|Publication number||US5768518 A|
|Application number||US 08/535,746|
|Publication date||Jun 16, 1998|
|Filing date||Sep 28, 1995|
|Priority date||Sep 30, 1994|
|Also published as||CA2159416A1|
|Publication number||08535746, 535746, US 5768518 A, US 5768518A, US-A-5768518, US5768518 A, US5768518A|
|Original Assignee||Matsushita Electric Industrial Co., Ltd.|
|Export Citation||BiBTeX, EndNote, RefMan|
|Patent Citations (8), Non-Patent Citations (4), Referenced by (1), Classifications (12), Legal Events (4)|
|External Links: USPTO, USPTO Assignment, Espacenet|
The present invention relates to a signal distribution apparatus in the center of a bi-directional signal transmission system such as a CATV network. The signal distribution apparatus is used for transmitting arbitrary information (mainly movies) at an arbitrary time to a plurality of terminals according to the requests from the terminals (subscribers).
Recently, transmissions of video/audio signals called Video on Demand (hereafter, VOD) have been carried out on a trial basis. This may be a future style of CATV. Movies (there may be shopping information such as catalogs, and other information such as games, but hereafter, movies will be illustrated) which are different for every terminal are output at different times according to the requests of subscribers. Subscribers can watch any movie at any time they want by CATV. A conventional example of the VOD portion of a CATV center is shown in FIG. 11. In FIG. 11, 1A, 1B, and 1C, are the laser disks in which the same movie is recorded. If there are send requests from subscribers 90001, 90002, and 90003 at one second intervals, the same movie signals can be supplied from the three signal sources to the three terminals at different times respectively as shown in FIG. 11. In this case, if there are send requests from a plurality of terminals at different times, the same number of signal sources, that is, laser disks, have to be prepared. A signal source N1 in FIG. 11 is a hard disk having a plurality of read-out heads.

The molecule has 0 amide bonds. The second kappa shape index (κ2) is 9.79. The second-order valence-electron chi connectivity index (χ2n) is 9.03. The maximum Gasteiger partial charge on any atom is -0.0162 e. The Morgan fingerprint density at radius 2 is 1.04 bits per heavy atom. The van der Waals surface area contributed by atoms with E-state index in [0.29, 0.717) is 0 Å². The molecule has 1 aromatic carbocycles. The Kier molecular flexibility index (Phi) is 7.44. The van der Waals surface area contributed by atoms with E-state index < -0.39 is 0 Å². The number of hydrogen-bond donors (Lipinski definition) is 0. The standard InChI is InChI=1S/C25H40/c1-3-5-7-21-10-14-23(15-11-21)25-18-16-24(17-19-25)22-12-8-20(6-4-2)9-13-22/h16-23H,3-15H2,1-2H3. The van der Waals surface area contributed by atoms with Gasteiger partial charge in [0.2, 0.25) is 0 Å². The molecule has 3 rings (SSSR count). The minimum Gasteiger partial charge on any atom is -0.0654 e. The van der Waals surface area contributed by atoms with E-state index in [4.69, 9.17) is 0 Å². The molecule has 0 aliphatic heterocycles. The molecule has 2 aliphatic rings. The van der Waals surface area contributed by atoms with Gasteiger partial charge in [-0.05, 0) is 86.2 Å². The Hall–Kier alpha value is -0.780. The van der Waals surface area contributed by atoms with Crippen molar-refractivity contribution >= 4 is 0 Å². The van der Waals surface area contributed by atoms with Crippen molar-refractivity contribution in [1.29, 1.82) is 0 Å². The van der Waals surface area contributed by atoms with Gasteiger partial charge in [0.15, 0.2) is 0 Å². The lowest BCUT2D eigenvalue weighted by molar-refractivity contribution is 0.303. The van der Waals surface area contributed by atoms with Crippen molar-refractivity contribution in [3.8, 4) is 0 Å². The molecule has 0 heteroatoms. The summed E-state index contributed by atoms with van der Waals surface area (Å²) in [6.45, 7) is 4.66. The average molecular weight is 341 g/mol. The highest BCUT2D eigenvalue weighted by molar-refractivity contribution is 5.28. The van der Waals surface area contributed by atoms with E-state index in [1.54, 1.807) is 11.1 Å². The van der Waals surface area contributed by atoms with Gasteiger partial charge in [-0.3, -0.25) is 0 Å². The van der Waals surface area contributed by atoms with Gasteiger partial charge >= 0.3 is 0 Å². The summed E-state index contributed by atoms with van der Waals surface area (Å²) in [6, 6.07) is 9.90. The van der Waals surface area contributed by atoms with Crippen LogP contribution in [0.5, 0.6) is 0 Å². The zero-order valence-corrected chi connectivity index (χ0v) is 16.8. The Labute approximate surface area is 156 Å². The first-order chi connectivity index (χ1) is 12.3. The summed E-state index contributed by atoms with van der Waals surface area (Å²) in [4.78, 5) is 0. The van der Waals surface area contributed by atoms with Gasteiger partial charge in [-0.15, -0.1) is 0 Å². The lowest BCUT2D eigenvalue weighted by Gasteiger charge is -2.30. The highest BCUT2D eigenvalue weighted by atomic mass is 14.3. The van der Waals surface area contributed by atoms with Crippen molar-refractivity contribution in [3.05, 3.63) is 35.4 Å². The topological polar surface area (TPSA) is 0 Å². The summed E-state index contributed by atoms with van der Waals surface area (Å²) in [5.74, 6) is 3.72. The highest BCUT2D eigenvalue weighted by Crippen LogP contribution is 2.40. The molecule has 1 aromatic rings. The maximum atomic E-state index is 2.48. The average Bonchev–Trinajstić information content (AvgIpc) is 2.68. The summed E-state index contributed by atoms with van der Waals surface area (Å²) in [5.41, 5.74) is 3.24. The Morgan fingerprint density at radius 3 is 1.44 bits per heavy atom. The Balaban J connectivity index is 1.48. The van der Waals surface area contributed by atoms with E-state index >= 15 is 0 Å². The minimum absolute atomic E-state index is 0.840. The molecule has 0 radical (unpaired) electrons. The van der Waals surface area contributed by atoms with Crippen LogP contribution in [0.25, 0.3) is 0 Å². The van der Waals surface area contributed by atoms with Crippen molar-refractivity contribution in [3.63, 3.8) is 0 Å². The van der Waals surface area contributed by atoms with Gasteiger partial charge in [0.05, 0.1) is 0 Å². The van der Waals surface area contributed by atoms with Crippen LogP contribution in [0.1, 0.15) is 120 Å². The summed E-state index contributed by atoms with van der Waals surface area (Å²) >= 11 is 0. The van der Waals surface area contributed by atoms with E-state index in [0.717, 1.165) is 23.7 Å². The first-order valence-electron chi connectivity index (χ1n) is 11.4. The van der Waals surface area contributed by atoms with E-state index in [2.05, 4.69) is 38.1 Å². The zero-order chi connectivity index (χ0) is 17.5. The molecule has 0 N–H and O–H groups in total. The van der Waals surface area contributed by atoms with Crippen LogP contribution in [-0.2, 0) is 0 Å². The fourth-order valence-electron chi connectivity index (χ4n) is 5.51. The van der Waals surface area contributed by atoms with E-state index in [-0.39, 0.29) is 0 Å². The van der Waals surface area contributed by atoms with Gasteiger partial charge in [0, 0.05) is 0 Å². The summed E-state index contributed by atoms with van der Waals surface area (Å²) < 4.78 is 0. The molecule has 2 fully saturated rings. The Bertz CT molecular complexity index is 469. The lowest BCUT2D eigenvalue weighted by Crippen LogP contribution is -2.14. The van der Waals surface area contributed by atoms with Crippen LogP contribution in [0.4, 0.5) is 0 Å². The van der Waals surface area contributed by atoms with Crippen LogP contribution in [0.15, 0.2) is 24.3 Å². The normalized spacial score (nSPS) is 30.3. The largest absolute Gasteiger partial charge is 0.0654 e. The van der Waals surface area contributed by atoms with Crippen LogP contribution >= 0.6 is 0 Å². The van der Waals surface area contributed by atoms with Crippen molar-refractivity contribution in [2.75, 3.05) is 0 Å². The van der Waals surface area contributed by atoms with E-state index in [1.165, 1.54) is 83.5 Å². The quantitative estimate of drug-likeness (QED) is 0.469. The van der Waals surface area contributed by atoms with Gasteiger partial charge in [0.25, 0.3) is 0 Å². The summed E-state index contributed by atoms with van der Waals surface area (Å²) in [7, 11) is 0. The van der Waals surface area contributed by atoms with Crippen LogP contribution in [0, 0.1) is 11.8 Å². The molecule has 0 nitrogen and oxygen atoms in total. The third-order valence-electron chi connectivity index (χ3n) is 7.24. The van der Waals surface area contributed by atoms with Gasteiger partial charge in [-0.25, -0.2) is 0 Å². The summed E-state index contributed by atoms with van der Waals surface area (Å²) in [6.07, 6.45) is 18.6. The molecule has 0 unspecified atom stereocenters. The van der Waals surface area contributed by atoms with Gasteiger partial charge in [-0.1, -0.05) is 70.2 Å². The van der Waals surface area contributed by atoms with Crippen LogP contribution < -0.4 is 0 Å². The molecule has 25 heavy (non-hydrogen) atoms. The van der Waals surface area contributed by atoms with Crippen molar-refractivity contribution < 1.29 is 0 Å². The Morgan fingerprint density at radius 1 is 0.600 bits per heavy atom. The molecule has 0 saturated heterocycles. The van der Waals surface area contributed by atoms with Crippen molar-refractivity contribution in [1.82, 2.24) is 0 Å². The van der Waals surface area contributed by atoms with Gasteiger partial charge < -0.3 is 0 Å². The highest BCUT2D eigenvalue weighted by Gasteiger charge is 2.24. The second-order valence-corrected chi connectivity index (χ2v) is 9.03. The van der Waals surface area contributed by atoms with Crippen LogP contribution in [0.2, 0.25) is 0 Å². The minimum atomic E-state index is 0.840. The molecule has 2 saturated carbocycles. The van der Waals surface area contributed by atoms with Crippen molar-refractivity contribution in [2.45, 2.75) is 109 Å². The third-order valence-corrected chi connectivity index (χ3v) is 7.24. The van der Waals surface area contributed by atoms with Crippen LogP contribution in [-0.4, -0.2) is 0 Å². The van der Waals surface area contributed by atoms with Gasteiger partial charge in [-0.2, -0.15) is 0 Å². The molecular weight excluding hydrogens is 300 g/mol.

The capacity which is necessary for storing digitized NTSC video signals is calculated as follows. When the sampling frequency is four times that of the color subscriber, namely, 3,579545×4=14.31818 MHz, since one line has 910 samples, one frame has 525 lines, so one frame of data in 8-bit quantization is:
8×910×525=3822000 bits ? 3.8 M bits. At 30 frames per second, the data quantity in one minute is: 60×30×3.8=6840 M bits ? 6.9 G bits ? 0.86 G bytes. The data quantity in an hour is
60×0.86 G=51.6 G bytes
Since the maximum capacity of available hard disks is about 11 G bytes, a one hour movie can be stored in five hard disks. A two hour movie can be stored in ten hard disks.
If band reduction known as MPEG2 is used, the data quantity may be reduced to less than one tenth without deterioration of the image quality. Thus, a two hour movie can be stored in one 11 G byte hard disk using band reduction. Accordingly, available hard disks can store a movie of two hours or more.